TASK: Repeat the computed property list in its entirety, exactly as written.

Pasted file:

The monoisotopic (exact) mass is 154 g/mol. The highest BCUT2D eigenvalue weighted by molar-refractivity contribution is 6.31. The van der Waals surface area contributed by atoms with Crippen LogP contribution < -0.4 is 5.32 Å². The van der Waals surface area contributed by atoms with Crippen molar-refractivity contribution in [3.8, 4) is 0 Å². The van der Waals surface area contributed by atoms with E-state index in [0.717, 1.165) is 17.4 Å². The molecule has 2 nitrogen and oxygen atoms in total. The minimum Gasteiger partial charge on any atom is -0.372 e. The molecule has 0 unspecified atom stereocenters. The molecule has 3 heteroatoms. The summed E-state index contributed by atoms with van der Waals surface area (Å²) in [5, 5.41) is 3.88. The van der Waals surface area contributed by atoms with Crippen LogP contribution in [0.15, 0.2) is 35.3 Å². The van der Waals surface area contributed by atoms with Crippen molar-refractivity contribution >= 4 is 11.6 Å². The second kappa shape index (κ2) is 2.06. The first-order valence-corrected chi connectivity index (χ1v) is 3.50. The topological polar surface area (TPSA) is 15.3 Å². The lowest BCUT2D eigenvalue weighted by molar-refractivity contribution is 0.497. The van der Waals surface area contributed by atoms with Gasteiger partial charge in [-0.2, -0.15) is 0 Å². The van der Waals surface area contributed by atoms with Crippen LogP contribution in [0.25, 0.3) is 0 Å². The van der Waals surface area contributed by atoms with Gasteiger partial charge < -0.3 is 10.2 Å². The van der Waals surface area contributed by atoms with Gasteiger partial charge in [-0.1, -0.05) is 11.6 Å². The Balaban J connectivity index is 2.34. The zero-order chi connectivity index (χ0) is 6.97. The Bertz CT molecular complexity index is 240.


The monoisotopic (exact) mass is 154 g/mol. The highest BCUT2D eigenvalue weighted by molar-refractivity contribution is 6.31. The van der Waals surface area contributed by atoms with Crippen LogP contribution < -0.4 is 5.32 Å². The van der Waals surface area contributed by atoms with Crippen molar-refractivity contribution in [3.8, 4) is 0 Å². The van der Waals surface area contributed by atoms with E-state index in [0.717, 1.165) is 17.4 Å². The molecule has 2 nitrogen and oxygen atoms in total. The minimum Gasteiger partial charge on any atom is -0.372 e. The molecule has 0 unspecified atom stereocenters. The molecule has 3 heteroatoms. The summed E-state index contributed by atoms with van der Waals surface area (Å²) in [5, 5.41) is 3.88. The van der Waals surface area contributed by atoms with Crippen LogP contribution in [0.15, 0.2) is 35.3 Å². The van der Waals surface area contributed by atoms with Crippen molar-refractivity contribution >= 4 is 11.6 Å². The second kappa shape index (κ2) is 2.06. The first-order valence-corrected chi connectivity index (χ1v) is 3.50. The topological polar surface area (TPSA) is 15.3 Å². The lowest BCUT2D eigenvalue weighted by molar-refractivity contribution is 0.497. The van der Waals surface area contributed by atoms with Gasteiger partial charge in [-0.2, -0.15) is 0 Å². The van der Waals surface area contributed by atoms with Crippen LogP contribution in [0.25, 0.3) is 0 Å². The van der Waals surface area contributed by atoms with Gasteiger partial charge < -0.3 is 10.2 Å². The van der Waals surface area contributed by atoms with Gasteiger partial charge in [-0.1, -0.05) is 11.6 Å². The Balaban J connectivity index is 2.34. The zero-order chi connectivity index (χ0) is 6.97. The Bertz CT molecular complexity index is 240.